Tears could flow as Pitt plays final home game
By Jerry DiPaola
Published: Thursday, Nov. 28, 2013, 9:55 p.m.
With Miami coming to Heinz Field on Friday, Pitt safety Jason Hendricks has plenty on his mind.
First, Pitt's secondary must concern itself with slowing down the Hurricanes' speedy wide receivers, including Allen Hurns, an All-ACC candidate with 965 yards and six touchdowns.
Then, there's the possibility of Pitt (6-5, 3-4) earning a richer bowl bid while trying to win a seventh game for the first time since 2010.
But Hendricks has one more worry: He might start crying.
“I get caught up in the moment,” said Hendricks, one of 18 Pitt seniors who will play their final home game. “You might see a few tears. Hopefully, I won't (cry). I don't want to look like a baby.”
Hendricks, who has had a “Pitt” tattoo on his right arm since his redshirt freshman season, has called four men head coach since arriving in 2009.
Change has been difficult, but he said, “It just made me stronger as a person.
“I learned how to deal with change. Things don't go as planned, so you just make the best of your situation.”
He said he and his teammates built a close bond during the turmoil.
“Coaches may change, but the players don't,” he said.
Miami (8-3, 4-3) also has dealt with its share of challenges, including NCAA sanctions that have hampered recruiting and its collapse from a 7-0 record and No. 7 national ranking. In the past month, Miami lost to Florida State, Virginia Tech and Duke before beating Virginia, 45-26, last week.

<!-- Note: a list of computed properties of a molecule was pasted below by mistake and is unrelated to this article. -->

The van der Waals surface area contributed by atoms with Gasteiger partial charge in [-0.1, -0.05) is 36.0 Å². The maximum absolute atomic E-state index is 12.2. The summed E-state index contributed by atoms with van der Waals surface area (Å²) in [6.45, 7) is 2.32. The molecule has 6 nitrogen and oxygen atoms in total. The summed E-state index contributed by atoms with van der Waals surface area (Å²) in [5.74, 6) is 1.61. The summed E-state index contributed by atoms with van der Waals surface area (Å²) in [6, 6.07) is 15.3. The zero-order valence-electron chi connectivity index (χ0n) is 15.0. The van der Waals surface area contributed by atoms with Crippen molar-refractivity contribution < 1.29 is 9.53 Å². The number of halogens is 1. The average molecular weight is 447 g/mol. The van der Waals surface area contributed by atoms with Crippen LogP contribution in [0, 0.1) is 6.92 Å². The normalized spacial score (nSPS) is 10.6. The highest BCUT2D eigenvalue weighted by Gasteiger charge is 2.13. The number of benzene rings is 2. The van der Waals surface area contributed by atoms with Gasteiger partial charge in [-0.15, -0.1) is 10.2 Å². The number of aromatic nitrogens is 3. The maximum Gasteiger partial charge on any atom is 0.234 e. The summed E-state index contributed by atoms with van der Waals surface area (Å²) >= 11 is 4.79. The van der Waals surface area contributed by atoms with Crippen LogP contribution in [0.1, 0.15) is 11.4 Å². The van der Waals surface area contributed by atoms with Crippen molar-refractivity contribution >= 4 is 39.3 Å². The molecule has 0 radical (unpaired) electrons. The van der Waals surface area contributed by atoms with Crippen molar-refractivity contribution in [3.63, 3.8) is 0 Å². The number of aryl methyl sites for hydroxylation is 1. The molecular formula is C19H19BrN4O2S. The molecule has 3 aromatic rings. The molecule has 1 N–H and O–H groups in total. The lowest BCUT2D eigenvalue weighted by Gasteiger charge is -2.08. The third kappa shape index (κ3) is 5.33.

“Some of the things we were doing better early, taking the ball away and playing better red-zone defense, we did that better this past week,” coach Al Golden said.
Golden hopes wide receiver Phillip Dorsett, who was averaging 20.9 yards per reception before missing the past five games with a torn MCL, will return against Pitt.
“Can I say definitely? I cannot,” Golden said. “It's going to be the young man's decision because he has been cleared (by doctors).”
Meanwhile, some Miami players, many of whom grew up in Florida, raised the issue of playing in cold weather. Friday's forecast calls for temperatures in the low 30s, with no new precipitation.
Golden said cold weather “is a challenge to our mindset, mentality and commitment to each other during four hours on Friday.”
Pitt coach Paul Chryst doubts a warm-weather team has a disadvantage playing in the north. Indeed, Miami is 5-0 in Pittsburgh in November.
He added the Heinz Field turf, which was resodded this week, will be “in great shape.”
“(Snow) would be helpful,” Hendricks said, “but you still have to go play the game.”
Jerry DiPaola is a staff writer for Trib Total Media. Reach him at firstname.lastname@example.org or via Twitter @JDiPaola_Trib.
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